Contents 1 Types 2 Animals 2.1 Humans 3 Plants 3.1 Crops 3.1.1 Examples 4 Fungi 5 Chromalveolata 6 Terminology 6.1 Autopolyploidy 6.2 Allopolyploidy 6.3 Paleopolyploidy 6.4 Karyotype 6.5 Paralogous 6.6 Homologous 6.7 Homoeologous 6.7.1 Example of homoeologous chromosomes 7 Bacteria 8 Archaea 9 See also 10 References 11 Further reading 12 External links


Types[edit] Organ-specific patterns of endopolyploidy (from 2x to 64x) in the giant ant Dinoponera australis Polyploid types are labeled according to the number of chromosome sets in the nucleus. The letter x is used to represent the number of chromosomes in a single set. triploid (three sets; 3x), for example seedless watermelons, common in the phylum Tardigrada[6] tetraploid (four sets; 4x), for example Salmonidae fish,[7] the cotton Gossypium hirsutum [8] pentaploid (five sets; 5x), for example Kenai Birch (Betula papyrifera var. kenaica) hexaploid (six sets; 6x), for example wheat, kiwifruit[9] heptaploid or septaploid (seven sets; 7x) octaploid or octoploid, (eight sets; 8x), for example Acipenser (genus of sturgeon fish), dahlias decaploid (ten sets; 10x), for example certain strawberries dodecaploid (twelve sets; 12x), for example the plants Celosia argentea and Spartina anglica[10] or the amphibian Xenopus ruwenzoriensis.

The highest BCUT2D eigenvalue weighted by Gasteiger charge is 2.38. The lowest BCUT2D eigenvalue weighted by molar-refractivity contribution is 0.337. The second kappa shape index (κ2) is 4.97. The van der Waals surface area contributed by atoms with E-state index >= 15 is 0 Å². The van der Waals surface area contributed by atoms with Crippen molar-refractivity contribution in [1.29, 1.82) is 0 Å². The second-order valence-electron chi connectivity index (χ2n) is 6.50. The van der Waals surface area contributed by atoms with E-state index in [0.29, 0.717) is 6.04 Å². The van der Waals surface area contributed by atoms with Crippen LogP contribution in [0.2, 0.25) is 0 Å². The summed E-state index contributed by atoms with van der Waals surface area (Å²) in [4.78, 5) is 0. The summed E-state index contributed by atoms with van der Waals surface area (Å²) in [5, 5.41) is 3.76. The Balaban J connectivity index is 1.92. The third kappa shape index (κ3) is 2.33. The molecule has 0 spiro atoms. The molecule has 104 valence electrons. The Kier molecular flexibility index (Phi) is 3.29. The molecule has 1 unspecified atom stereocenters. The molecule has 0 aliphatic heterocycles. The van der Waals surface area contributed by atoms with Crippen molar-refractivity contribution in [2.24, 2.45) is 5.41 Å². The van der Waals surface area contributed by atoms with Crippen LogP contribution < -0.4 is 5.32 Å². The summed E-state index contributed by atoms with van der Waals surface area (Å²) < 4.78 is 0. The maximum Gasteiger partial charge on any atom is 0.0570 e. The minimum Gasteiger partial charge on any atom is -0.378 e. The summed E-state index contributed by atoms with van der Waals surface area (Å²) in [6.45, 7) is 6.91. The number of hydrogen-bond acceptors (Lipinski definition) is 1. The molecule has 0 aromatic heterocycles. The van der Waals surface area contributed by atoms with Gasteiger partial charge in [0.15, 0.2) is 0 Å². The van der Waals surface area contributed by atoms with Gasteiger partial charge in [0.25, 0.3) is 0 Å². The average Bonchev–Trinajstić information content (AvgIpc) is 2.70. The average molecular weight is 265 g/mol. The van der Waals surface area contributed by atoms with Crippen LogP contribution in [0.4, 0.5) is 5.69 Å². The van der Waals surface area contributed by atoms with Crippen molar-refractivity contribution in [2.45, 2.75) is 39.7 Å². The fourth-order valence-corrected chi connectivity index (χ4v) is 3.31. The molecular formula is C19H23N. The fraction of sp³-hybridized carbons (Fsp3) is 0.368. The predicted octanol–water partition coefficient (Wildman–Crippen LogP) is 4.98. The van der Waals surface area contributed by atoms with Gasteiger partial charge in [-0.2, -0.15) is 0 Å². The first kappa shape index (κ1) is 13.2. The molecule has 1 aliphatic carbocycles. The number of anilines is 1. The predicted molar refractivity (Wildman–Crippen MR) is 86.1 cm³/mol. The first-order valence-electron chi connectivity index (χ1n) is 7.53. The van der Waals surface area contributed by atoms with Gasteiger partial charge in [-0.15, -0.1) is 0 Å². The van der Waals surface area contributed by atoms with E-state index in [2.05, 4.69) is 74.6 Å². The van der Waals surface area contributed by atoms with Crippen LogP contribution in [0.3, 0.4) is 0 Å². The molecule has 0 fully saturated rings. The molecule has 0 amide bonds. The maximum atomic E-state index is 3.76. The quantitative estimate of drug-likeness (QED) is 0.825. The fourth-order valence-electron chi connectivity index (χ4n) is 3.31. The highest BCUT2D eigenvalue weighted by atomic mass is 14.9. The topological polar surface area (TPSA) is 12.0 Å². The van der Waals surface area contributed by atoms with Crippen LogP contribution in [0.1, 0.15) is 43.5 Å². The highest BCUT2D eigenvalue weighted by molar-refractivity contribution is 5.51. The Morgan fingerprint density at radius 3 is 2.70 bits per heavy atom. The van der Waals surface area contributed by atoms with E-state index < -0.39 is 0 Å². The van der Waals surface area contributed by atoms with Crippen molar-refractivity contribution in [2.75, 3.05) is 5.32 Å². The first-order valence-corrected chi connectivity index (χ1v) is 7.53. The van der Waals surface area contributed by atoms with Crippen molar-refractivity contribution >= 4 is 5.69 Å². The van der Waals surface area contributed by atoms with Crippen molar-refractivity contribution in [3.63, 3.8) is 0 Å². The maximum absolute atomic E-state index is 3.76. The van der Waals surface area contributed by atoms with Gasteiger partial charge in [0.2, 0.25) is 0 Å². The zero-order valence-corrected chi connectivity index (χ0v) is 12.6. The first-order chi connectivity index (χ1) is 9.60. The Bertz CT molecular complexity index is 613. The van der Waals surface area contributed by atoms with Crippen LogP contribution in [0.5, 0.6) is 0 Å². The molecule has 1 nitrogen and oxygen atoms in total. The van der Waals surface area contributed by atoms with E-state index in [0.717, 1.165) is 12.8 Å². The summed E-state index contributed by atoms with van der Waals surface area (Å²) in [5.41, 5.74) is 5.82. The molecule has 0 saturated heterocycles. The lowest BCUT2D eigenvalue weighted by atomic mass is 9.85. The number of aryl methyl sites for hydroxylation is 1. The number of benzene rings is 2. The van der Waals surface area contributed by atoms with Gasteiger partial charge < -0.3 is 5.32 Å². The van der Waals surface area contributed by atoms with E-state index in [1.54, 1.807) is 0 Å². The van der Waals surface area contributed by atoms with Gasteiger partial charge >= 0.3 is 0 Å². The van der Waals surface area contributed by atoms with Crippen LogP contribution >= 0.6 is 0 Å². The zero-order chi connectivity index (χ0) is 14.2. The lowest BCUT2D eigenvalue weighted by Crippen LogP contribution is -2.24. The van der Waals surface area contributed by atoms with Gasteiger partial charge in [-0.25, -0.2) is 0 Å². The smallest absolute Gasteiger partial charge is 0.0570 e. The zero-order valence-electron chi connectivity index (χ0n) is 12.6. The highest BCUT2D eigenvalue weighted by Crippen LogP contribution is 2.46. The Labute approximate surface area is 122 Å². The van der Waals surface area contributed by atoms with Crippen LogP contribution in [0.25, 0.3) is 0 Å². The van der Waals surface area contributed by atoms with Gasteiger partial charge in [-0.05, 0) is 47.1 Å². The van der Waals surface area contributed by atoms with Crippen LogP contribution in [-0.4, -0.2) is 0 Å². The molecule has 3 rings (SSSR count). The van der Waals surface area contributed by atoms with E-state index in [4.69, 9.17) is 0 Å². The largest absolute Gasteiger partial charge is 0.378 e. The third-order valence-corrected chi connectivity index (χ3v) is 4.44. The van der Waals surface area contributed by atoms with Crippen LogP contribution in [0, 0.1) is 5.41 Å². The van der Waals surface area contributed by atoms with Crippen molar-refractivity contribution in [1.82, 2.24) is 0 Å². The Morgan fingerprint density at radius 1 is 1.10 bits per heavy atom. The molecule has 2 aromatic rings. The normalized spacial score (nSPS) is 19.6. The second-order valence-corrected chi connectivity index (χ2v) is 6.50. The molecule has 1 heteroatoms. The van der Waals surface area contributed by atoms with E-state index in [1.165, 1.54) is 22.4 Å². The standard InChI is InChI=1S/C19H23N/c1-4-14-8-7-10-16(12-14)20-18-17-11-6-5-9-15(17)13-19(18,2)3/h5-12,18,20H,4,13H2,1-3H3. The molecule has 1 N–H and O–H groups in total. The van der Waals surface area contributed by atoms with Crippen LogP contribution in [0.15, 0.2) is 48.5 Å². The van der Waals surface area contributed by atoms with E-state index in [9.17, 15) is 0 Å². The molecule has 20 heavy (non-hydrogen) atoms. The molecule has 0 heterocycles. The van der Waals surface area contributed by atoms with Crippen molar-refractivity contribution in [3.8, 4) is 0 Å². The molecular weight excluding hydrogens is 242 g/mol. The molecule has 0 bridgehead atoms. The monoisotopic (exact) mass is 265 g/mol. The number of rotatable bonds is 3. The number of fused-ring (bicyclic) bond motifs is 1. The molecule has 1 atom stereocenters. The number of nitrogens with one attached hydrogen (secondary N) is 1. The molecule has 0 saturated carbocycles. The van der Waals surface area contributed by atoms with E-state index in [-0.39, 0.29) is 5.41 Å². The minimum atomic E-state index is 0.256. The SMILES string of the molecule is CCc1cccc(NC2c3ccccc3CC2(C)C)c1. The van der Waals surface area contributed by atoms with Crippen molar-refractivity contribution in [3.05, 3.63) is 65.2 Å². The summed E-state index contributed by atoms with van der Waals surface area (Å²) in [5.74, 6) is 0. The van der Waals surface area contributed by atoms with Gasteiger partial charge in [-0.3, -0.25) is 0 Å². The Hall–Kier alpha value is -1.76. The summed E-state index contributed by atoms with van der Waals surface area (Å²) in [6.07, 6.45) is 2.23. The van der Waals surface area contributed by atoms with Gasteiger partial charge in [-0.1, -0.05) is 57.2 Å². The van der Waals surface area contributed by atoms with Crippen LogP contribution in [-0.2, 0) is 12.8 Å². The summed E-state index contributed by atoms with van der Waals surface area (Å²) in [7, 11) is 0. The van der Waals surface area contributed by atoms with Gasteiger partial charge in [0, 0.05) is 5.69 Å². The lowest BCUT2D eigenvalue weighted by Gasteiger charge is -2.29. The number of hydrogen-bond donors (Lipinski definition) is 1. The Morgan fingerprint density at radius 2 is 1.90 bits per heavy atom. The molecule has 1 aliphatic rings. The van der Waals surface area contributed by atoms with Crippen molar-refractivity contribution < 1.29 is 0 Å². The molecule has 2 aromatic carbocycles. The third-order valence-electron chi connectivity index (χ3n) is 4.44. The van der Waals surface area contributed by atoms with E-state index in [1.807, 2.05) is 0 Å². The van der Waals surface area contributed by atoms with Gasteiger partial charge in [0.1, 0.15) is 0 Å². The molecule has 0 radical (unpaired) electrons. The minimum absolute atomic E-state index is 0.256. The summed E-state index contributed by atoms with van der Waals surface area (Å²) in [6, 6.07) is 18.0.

Animals[edit] Examples in animals are more common in non-vertebrates[11] such as flatworms, leeches, and brine shrimp. Within vertebrates, examples of stable polyploidy include the salmonids and many cyprinids (i.e. carp).[12] Some fish have as many as 400 chromosomes.[12] Polyploidy also occurs commonly in amphibians; for example the biomedically-important Xenopus genus contains many different species with as many as 12 sets of chromosomes (dodecaploid).[13] Polyploid lizards are also quite common, but are sterile and must reproduce by parthenogenesis.[citation needed] Polyploid mole salamanders (mostly triploids) are all female and reproduce by kleptogenesis,[14] "stealing" spermatophores from diploid males of related species to trigger egg development but not incorporating the males' DNA into the offspring. While mammalian liver cells are polyploid, rare instances of polyploid mammals are known, but most often result in prenatal death. An octodontid rodent of Argentina's harsh desert regions, known as the plains viscacha rat (Tympanoctomys barrerae) has been reported as an exception to this 'rule'.[15] However, careful analysis using chromosome paints shows that there are only two copies of each chromosome in T. barrerae, not the four expected if it were truly a tetraploid.[16] This rodent is not a rat, but kin to guinea pigs and chinchillas. Its "new" diploid [2n] number is 102 and so its cells are roughly twice normal size. Its closest living relation is Octomys mimax, the Andean Viscacha-Rat of the same family, whose 2n = 56. It was therefore surmised that an Octomys-like ancestor produced tetraploid (i.e., 2n = 4x = 112) offspring that were, by virtue of their doubled chromosomes, reproductively isolated from their parents. Polyploidy was induced in fish by Har Swarup (1956) using a cold-shock treatment of the eggs close to the time of fertilization, which produced triploid embryos that successfully matured.[17][18] Cold or heat shock has also been shown to result in unreduced amphibian gametes, though this occurs more commonly in eggs than in sperm.[19] John Gurdon (1958) transplanted intact nuclei from somatic cells to produce diploid eggs in the frog, Xenopus (an extension of the work of Briggs and King in 1952) that were able to develop to the tadpole stage.[20] The British Scientist, J. B. S. Haldane hailed the work for its potential medical applications and, in describing the results, became one of the first to use the word “clone” in reference to animals. Later work by Shinya Yamanaka showed how mature cells can be reprogrammed to become pluripotent, extending the possibilities to non-stem cells. Gurdon and Yamanaka were jointly awarded the Nobel Prize in 2012 for this work.[20] Humans[edit] Further information: Triploid syndrome True polyploidy rarely occurs in humans, although polyploid cells occur in highly differentiated tissue, such as liver parenchyma and heart muscle, and in bone marrow.[21] Aneuploidy is more common. Polyploidy occurs in humans in the form of triploidy, with 69 chromosomes (sometimes called 69,XXX), and tetraploidy with 92 chromosomes (sometimes called 92,XXXX). Triploidy, usually due to polyspermy, occurs in about 2–3% of all human pregnancies and ~15% of miscarriages.[citation needed] The vast majority of triploid conceptions end as a miscarriage; those that do survive to term typically die shortly after birth. In some cases, survival past birth may extend longer if there is mixoploidy with both a diploid and a triploid cell population present. Triploidy may be the result of either digyny (the extra haploid set is from the mother) or diandry (the extra haploid set is from the father). Diandry is mostly caused by reduplication of the paternal haploid set from a single sperm, but may also be the consequence of dispermic (two sperm) fertilization of the egg.[22] Digyny is most commonly caused by either failure of one meiotic division during oogenesis leading to a diploid oocyte or failure to extrude one polar body from the oocyte. Diandry appears to predominate among early miscarriages, while digyny predominates among triploid zygotes that survive into the fetal period.[citation needed] However, among early miscarriages, digyny is also more common in those cases <8.5 weeks gestational age or those in which an embryo is present. There are also two distinct phenotypes in triploid placentas and fetuses that are dependent on the origin of the extra haploid set. In digyny, there is typically an asymmetric poorly grown fetus, with marked adrenal hypoplasia and a very small placenta.[citation needed] In diandry, a partial hydatidiform mole develops.[22] These parent-of-origin effects reflect the effects of genomic imprinting.[citation needed] Complete tetraploidy is more rarely diagnosed than triploidy, but is observed in 1–2% of early miscarriages. However, some tetraploid cells are commonly found in chromosome analysis at prenatal diagnosis and these are generally considered 'harmless'. It is not clear whether these tetraploid cells simply tend to arise during in vitro cell culture or whether they are also present in placental cells in vivo. There are, at any rate, very few clinical reports of fetuses/infants diagnosed with tetraploidy mosaicism. Mixoploidy is quite commonly observed in human preimplantation embryos and includes haploid/diploid as well as diploid/tetraploid mixed cell populations. It is unknown whether these embryos fail to implant and are therefore rarely detected in ongoing pregnancies or if there is simply a selective process favoring the diploid cells.